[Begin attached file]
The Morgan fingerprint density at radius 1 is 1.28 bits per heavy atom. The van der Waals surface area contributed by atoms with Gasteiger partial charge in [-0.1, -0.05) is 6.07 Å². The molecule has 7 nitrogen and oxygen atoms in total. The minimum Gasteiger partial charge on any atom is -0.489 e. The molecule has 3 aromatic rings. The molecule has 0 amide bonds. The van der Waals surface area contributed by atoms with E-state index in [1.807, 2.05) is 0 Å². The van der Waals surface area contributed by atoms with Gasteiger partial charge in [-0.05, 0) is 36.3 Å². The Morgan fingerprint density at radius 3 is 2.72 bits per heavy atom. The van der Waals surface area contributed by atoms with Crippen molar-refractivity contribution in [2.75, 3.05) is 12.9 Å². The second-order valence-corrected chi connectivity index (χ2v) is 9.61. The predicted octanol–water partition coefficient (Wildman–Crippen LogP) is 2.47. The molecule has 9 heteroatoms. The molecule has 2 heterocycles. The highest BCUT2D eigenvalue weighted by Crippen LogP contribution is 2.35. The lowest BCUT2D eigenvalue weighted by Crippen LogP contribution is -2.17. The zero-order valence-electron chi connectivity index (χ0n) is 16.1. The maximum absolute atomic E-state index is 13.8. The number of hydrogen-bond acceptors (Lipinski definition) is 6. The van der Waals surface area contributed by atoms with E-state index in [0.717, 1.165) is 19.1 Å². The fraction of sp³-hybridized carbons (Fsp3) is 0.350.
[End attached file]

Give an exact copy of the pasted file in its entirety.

The Morgan fingerprint density at radius 1 is 1.28 bits per heavy atom. The van der Waals surface area contributed by atoms with Gasteiger partial charge in [-0.1, -0.05) is 6.07 Å². The molecule has 7 nitrogen and oxygen atoms in total. The minimum Gasteiger partial charge on any atom is -0.489 e. The molecule has 3 aromatic rings. The molecule has 0 amide bonds. The van der Waals surface area contributed by atoms with E-state index in [1.807, 2.05) is 0 Å². The van der Waals surface area contributed by atoms with Gasteiger partial charge in [-0.05, 0) is 36.3 Å². The Morgan fingerprint density at radius 3 is 2.72 bits per heavy atom. The van der Waals surface area contributed by atoms with Crippen molar-refractivity contribution in [2.75, 3.05) is 12.9 Å². The second-order valence-corrected chi connectivity index (χ2v) is 9.61. The predicted octanol–water partition coefficient (Wildman–Crippen LogP) is 2.47. The molecule has 9 heteroatoms. The molecule has 2 heterocycles. The highest BCUT2D eigenvalue weighted by Crippen LogP contribution is 2.35. The lowest BCUT2D eigenvalue weighted by Crippen LogP contribution is -2.17. The zero-order valence-electron chi connectivity index (χ0n) is 16.1. The maximum absolute atomic E-state index is 13.8. The number of hydrogen-bond acceptors (Lipinski definition) is 6. The van der Waals surface area contributed by atoms with E-state index in [0.717, 1.165) is 19.1 Å². The fraction of sp³-hybridized carbons (Fsp3) is 0.350.